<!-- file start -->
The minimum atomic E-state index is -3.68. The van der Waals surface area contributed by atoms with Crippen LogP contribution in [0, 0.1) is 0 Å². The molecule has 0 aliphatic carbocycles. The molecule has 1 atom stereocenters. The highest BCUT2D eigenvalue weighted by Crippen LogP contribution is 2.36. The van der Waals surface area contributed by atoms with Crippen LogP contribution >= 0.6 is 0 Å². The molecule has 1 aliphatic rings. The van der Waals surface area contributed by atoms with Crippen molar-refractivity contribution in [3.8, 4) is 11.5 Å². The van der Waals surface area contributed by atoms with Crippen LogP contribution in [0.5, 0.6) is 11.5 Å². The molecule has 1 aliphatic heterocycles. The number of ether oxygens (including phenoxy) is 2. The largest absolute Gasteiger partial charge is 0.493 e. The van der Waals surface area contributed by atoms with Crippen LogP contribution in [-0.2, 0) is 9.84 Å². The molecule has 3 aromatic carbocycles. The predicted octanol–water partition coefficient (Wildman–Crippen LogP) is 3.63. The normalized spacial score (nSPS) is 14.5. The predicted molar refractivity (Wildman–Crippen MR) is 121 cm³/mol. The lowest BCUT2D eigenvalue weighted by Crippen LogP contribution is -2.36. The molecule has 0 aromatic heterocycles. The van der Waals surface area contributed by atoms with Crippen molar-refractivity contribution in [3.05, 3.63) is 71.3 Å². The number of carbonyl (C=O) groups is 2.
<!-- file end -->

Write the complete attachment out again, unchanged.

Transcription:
The minimum atomic E-state index is -3.68. The van der Waals surface area contributed by atoms with Crippen LogP contribution in [0, 0.1) is 0 Å². The molecule has 0 aliphatic carbocycles. The molecule has 1 atom stereocenters. The highest BCUT2D eigenvalue weighted by Crippen LogP contribution is 2.36. The van der Waals surface area contributed by atoms with Crippen LogP contribution >= 0.6 is 0 Å². The molecule has 1 aliphatic rings. The van der Waals surface area contributed by atoms with Crippen molar-refractivity contribution in [3.8, 4) is 11.5 Å². The van der Waals surface area contributed by atoms with Crippen LogP contribution in [0.5, 0.6) is 11.5 Å². The molecule has 1 aliphatic heterocycles. The number of ether oxygens (including phenoxy) is 2. The largest absolute Gasteiger partial charge is 0.493 e. The van der Waals surface area contributed by atoms with Crippen LogP contribution in [-0.2, 0) is 9.84 Å². The molecule has 3 aromatic carbocycles. The predicted octanol–water partition coefficient (Wildman–Crippen LogP) is 3.63. The normalized spacial score (nSPS) is 14.5. The predicted molar refractivity (Wildman–Crippen MR) is 121 cm³/mol. The lowest BCUT2D eigenvalue weighted by Crippen LogP contribution is -2.36. The molecule has 0 aromatic heterocycles. The van der Waals surface area contributed by atoms with Crippen molar-refractivity contribution in [3.05, 3.63) is 71.3 Å². The number of carbonyl (C=O) groups is 2.